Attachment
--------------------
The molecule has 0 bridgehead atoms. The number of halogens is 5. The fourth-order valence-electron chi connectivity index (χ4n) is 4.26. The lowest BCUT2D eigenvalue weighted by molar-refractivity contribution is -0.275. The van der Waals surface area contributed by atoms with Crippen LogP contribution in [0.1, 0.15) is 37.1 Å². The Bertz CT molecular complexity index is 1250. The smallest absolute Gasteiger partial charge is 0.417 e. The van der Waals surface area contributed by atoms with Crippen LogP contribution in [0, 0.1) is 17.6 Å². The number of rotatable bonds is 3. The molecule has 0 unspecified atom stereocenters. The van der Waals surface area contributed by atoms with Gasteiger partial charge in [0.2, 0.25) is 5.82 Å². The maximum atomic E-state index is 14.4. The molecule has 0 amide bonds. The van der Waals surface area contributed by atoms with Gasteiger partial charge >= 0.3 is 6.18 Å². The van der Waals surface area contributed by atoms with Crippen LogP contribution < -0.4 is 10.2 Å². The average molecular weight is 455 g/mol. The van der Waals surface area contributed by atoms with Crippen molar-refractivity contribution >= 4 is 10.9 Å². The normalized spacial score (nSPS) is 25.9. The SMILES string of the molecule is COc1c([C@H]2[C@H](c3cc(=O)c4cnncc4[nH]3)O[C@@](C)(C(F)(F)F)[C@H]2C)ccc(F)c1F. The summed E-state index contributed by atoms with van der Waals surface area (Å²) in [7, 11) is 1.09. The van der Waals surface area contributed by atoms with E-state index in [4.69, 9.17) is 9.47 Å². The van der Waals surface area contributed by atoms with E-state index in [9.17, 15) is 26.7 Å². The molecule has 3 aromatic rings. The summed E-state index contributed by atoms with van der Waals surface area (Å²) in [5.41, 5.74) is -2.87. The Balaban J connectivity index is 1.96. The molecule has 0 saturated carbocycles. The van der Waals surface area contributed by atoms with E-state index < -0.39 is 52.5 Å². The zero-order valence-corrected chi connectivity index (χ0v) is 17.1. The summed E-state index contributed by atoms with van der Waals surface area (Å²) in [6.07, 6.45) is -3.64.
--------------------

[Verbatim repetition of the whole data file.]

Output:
The molecule has 0 bridgehead atoms. The number of halogens is 5. The fourth-order valence-electron chi connectivity index (χ4n) is 4.26. The lowest BCUT2D eigenvalue weighted by molar-refractivity contribution is -0.275. The van der Waals surface area contributed by atoms with Crippen LogP contribution in [0.1, 0.15) is 37.1 Å². The Bertz CT molecular complexity index is 1250. The smallest absolute Gasteiger partial charge is 0.417 e. The van der Waals surface area contributed by atoms with Crippen LogP contribution in [0, 0.1) is 17.6 Å². The number of rotatable bonds is 3. The molecule has 0 unspecified atom stereocenters. The van der Waals surface area contributed by atoms with Gasteiger partial charge in [0.2, 0.25) is 5.82 Å². The maximum atomic E-state index is 14.4. The molecule has 0 amide bonds. The van der Waals surface area contributed by atoms with Gasteiger partial charge >= 0.3 is 6.18 Å². The van der Waals surface area contributed by atoms with Crippen LogP contribution < -0.4 is 10.2 Å². The average molecular weight is 455 g/mol. The van der Waals surface area contributed by atoms with Crippen molar-refractivity contribution >= 4 is 10.9 Å². The normalized spacial score (nSPS) is 25.9. The SMILES string of the molecule is COc1c([C@H]2[C@H](c3cc(=O)c4cnncc4[nH]3)O[C@@](C)(C(F)(F)F)[C@H]2C)ccc(F)c1F. The summed E-state index contributed by atoms with van der Waals surface area (Å²) in [7, 11) is 1.09. The van der Waals surface area contributed by atoms with E-state index in [4.69, 9.17) is 9.47 Å². The van der Waals surface area contributed by atoms with E-state index in [9.17, 15) is 26.7 Å². The molecule has 3 aromatic rings. The summed E-state index contributed by atoms with van der Waals surface area (Å²) in [5.41, 5.74) is -2.87. The Balaban J connectivity index is 1.96. The molecule has 0 saturated carbocycles. The van der Waals surface area contributed by atoms with E-state index < -0.39 is 52.5 Å². The zero-order valence-corrected chi connectivity index (χ0v) is 17.1. The summed E-state index contributed by atoms with van der Waals surface area (Å²) in [6.07, 6.45) is -3.64.